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Health care costs are continuing to grow, and it’s increasingly alarming policymakers.
Federal Reserve Chair Jerome Powell has repeatedly called out health care spending as the primary issue with the ballooning U.S. debt. He did so again while testifying to Congress on Tuesday.
"The U.S. federal government is on an unsustainable fiscal path. ... The thing that drives our single unsustainability is health care spending,” Powell told the Senate Banking Committee. “We spend 17% of GDP, everyone else spends 10%. ... It’s not that benefits themselves are too generous. We deliver them in inefficient ways.”
U.S. health care spending grew 3.9% in 2017, reaching $3.5 trillion or $10,739 per person, according to the Centers for Medicaid and Medicare Services (CMS). That accounts for about 17.9% of the nation’s GDP.
"We need to stabilize debt to GDP,” Powell noted.
Highlight: "The U.S. federal government is on an unsustainable fiscal path," says Fed Chair Jerome Powell. "We need to stabilize debt to GDP. The timing of doing that, the ways of doing that, are not for the Fed to decide." https://t.co/ObzMOMFjVy pic.twitter.com/IiZF3Bw39S
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Compared to 10 other high-income countries (U.K., Canada, Germany, Australia, Japan, Sweden, France, the Netherlands, Switzerland, and Denmark), the U.S. spends nearly twice the amount on health care.
“We spend a lot more [on health care] as a share of our GDP than we need to,” Gary Claxton, vice president of the Kaiser Family Foundation, told Yahoo Finance. “It means that there’s less money around for other goods and services. It’s put a bit of a strain on people to afford health care because it’s pretty expensive.”
U.S. not ‘getting as much value as other countries’
Over the last 40 years, health care spending has increased over 30-fold on a per capita basis, according to the Peterson-Kaiser Health System Tracker. In 1970, it was $355 per person and skyrocketed to $10,739 in 2017. Adjusted for inflation, the increase was nearly 6-fold.
“Generally, the reason why health care costs go up faster than the rest of the economy is that the health care system can produce more stuff over time each year,” Claxton said. “People use more stuff and the price tends to increase.”
Claxton also echoed Powell’s sentiment about inefficiency.
“It would be understandable if our outcomes were a lot better, but they’re not necessarily,” Claxton said. “So it doesn’t seem like we’re getting as much value as other countries are for what we spend on health care. Things have improved in other nations, and they’re not spending nearly as much of their national income as we are.”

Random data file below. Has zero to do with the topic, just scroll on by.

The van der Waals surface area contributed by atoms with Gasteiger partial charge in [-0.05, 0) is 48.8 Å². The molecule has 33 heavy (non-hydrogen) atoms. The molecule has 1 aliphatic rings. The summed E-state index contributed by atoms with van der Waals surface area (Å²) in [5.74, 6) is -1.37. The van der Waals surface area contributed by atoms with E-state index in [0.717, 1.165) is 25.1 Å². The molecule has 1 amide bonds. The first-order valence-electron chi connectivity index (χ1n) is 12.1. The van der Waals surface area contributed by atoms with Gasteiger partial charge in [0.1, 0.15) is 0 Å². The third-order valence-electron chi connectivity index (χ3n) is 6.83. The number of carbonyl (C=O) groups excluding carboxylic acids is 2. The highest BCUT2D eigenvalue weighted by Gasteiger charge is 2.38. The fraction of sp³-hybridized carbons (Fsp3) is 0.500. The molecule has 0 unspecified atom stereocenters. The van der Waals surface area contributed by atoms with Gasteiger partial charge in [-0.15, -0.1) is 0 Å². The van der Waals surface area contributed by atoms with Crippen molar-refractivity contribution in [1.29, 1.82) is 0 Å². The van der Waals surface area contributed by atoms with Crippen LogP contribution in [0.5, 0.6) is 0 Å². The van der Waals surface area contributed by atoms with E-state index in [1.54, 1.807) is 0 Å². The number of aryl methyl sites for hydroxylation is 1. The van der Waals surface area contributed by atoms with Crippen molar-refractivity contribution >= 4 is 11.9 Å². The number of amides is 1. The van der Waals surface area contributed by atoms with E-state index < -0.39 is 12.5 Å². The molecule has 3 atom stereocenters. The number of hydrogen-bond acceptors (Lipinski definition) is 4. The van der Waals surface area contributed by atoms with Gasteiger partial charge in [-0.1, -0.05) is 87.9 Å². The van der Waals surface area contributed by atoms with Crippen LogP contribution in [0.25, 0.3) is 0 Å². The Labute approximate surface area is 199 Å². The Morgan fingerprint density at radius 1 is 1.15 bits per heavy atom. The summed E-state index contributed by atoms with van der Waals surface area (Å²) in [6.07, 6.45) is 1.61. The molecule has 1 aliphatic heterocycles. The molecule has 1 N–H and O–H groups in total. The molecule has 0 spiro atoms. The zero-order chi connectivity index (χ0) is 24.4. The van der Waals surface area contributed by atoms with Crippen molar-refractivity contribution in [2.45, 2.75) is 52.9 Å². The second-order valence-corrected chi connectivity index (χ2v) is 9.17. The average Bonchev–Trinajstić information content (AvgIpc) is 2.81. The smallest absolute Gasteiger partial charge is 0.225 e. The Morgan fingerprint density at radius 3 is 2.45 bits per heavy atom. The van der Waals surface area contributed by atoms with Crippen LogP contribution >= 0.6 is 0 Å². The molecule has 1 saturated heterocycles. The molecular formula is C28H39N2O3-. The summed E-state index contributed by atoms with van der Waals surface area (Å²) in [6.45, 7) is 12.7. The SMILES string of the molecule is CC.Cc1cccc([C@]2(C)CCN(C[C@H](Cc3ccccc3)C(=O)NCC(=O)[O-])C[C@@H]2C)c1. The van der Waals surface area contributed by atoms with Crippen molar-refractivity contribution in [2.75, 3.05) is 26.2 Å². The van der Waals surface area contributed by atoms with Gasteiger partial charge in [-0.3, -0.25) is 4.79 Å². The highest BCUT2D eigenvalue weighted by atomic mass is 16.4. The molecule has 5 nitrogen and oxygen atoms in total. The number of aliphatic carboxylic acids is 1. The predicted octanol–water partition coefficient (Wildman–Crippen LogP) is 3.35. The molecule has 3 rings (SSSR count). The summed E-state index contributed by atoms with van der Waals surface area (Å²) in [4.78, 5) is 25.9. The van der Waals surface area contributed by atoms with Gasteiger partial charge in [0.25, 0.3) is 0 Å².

In 2017, the average person spent $185 on out-of-pocket physician services and $104 on hospital expenses.
“We’ve seen more and more how those prices are going up and how a lot of drugs are unaffordable to patients who really need them,” Lovisa Gustafsson, assistant vice president for The Commonwealth Fund, previously told Yahoo Finance. “But think about the broader issue, that for health care services … prices are extremely higher in the U.S. than in other developed countries.”
‘Nearly half of Americans incur essentially zero costs’
Adding to the pressure, the following Barclays chart citing data from the Congressional Budget Office and the Kaiser Family Foundation shows that the sickest 10% of Americans account for 66% of health care spending.
“Nearly half of Americans incur essentially zero costs in a given year, while an unlucky few have staggering costs,” Josh Bivens, director of research at the Economic Policy Institute, told Yahoo Finance.
Bivens said that the high-cost population in a given year likely consists of two rough groups: “The chronically sick who will spend a lot of money on health care every single year, and those who experience a one-time health shock.”
The stat about the sickest 10% of Americans making up two-thirds of health care spending has “been true forever,” Claxton said. “If you think about it, health care on average for people under 65 years old is $6,000-7,000 a year. Most of the time, everyone is healthy, but a few people rack up pretty big bills that most folks couldn’t afford to pay for themselves.”
And, Claxton said, the stat “is true in other countries as well. … Most of the time, most people are healthy and some of the times, a few people are pretty sick. And then some people are chronically ill, and they’re in the middle there.”
Adriana is an associate editor for Yahoo Finance. Follow her on Twitter @adrianambells.